Many of us shifted big chunks of our lives online because of the COVID-19 pandemic. We have virtual visits with our clients, our doctors, our friends – even our families. Video conferencing has literally been a lifesaver, but a bad side effect has cropped up – a new disorder dubbed “Zoom Dysmorphia.”
The problem is that most video conferencing platforms automatically display all participants – including ourselves. And many of us don’t like what we see. A recent study of more than 100 board-certified dermatologists published in the January 2021 issue of the International Journal of Women's Dermatology found an increase in patients seeking out cosmetic procedures to improve their appearance on video conference calls. According to the study, after hours of fixating on their small, often distorted image, during video conference calls, some people are developing a negative self-image.
The dermatologists surveyed indicated a 50% relative rise in cosmetic consultations despite the pandemic, and 86% of the respondents reported that their patients cited video conferencing as a reason they’re now focused on their faces. Another recent survey of the general public found that – even among people who previously weren’t interested in cosmetic treatments – 40% want to change their appearance because they don’t like the way they look on video conference calls.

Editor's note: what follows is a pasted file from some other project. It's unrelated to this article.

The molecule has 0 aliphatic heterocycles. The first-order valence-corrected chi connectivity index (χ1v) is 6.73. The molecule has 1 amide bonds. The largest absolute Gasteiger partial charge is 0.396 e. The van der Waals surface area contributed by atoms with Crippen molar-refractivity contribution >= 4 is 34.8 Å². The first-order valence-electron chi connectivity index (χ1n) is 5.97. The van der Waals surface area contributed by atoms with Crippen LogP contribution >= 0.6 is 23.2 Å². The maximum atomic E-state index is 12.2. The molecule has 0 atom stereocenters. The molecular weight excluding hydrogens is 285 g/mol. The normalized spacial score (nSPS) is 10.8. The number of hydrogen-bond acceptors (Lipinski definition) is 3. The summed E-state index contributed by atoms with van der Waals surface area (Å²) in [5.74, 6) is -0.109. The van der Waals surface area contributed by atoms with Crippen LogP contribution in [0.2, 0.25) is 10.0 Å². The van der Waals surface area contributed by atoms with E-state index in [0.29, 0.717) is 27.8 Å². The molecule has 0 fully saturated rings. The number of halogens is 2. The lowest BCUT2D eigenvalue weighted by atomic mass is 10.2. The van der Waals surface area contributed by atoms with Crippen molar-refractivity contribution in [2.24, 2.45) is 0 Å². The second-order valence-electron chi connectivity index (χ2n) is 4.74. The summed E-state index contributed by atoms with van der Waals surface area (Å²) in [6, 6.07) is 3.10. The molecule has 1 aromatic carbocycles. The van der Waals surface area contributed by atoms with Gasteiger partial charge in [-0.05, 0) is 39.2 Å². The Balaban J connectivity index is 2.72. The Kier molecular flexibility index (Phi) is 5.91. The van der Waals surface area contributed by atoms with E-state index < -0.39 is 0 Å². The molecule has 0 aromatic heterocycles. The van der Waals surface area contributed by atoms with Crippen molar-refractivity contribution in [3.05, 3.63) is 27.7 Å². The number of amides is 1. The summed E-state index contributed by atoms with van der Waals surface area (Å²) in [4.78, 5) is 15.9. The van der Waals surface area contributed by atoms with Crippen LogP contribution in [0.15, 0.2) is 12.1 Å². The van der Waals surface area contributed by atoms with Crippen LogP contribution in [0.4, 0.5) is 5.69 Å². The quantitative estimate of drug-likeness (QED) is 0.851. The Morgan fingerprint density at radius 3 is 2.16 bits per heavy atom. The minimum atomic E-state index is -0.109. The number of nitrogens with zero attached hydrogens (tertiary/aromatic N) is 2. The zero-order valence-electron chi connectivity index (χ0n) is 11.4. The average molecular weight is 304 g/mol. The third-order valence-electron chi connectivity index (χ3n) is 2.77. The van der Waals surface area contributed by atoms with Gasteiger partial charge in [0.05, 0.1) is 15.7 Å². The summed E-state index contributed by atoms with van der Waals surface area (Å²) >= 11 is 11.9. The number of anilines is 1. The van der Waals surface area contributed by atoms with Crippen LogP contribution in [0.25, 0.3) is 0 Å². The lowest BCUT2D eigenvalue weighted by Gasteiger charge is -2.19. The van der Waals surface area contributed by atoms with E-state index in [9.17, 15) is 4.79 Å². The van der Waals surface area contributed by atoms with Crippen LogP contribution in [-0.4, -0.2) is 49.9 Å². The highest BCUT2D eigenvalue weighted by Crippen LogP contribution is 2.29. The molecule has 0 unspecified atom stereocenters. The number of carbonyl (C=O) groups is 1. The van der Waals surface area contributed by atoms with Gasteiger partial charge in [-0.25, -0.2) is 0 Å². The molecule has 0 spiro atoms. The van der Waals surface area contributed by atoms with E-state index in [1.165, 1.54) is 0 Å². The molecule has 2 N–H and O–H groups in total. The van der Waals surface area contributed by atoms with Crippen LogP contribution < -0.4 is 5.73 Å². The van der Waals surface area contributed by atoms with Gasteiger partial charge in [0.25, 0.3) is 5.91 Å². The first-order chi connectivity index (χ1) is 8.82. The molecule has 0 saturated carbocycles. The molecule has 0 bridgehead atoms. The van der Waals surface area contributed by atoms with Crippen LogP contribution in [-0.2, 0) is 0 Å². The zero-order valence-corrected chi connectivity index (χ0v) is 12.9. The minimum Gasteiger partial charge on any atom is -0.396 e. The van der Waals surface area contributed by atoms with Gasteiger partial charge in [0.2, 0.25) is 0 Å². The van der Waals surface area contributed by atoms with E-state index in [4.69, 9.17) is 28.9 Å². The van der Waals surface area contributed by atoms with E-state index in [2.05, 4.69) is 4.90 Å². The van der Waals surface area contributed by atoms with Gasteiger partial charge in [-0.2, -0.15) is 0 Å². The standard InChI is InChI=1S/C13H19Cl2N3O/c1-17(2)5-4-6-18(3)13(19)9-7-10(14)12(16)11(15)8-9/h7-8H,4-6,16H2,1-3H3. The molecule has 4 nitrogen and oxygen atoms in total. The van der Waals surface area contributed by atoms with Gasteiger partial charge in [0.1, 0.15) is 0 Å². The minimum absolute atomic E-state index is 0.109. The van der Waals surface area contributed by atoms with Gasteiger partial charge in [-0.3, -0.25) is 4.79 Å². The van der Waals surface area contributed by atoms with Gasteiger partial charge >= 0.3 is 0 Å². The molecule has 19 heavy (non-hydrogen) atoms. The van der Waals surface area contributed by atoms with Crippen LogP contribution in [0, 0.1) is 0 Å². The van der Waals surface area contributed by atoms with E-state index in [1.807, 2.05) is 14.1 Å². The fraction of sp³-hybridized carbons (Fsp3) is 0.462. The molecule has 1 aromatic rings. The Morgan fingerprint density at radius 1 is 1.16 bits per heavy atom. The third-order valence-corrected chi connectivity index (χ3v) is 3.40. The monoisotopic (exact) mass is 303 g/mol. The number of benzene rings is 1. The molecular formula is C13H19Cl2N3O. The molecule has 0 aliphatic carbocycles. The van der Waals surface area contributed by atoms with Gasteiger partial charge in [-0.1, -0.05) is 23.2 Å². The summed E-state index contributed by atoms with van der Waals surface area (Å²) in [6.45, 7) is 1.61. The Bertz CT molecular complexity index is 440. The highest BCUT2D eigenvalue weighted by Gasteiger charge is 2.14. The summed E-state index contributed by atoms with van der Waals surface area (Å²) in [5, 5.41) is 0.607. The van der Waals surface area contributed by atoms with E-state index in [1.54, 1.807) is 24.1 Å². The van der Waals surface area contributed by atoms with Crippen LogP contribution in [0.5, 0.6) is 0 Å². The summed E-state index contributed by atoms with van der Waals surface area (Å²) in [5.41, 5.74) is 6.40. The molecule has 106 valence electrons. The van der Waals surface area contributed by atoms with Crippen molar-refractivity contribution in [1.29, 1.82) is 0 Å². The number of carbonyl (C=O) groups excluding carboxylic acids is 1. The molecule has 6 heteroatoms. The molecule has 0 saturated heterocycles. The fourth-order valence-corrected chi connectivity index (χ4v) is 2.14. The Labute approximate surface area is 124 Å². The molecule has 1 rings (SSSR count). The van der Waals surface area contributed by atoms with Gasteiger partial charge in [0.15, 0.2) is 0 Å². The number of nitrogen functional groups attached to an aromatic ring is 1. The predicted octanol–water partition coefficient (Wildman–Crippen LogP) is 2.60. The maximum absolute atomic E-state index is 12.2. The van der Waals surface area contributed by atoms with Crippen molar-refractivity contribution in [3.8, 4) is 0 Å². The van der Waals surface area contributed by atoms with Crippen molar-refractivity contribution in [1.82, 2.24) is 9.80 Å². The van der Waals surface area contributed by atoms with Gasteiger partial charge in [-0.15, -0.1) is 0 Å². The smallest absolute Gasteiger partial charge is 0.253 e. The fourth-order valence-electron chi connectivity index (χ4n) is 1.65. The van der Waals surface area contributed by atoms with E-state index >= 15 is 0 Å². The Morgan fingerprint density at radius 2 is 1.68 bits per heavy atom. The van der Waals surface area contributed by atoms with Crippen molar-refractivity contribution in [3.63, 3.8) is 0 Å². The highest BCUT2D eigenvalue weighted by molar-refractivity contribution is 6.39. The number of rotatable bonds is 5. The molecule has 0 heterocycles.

Researchers are cautioning mental health and other medical professionals that “Zoom Dysmorphia” might trigger a rise in body dysmorphic disorder. The condition is similar to “Snapchat dysmorphia” where people used photo editing tools to enhance their appearance, and then asked aesthetic physicians to “edit” their faces to match their photos.
According to the dermatologists surveyed, their patients’ specific concerns included wrinkles, bags under their eyes, and sagging necks.
The good news is that “Zoom Dysmorphia” – like body dysmorphic disorder – responds to cognitive behavioral therapy (CBT). CBT helps to identify and replace unhealthy thoughts, emotions, and behaviors. Therapists also may use exposure and response prevention (ERP). You can use our directory to find providers trained to help with these disorders.
By Amanda Barnett, LPC, NCC, EdS
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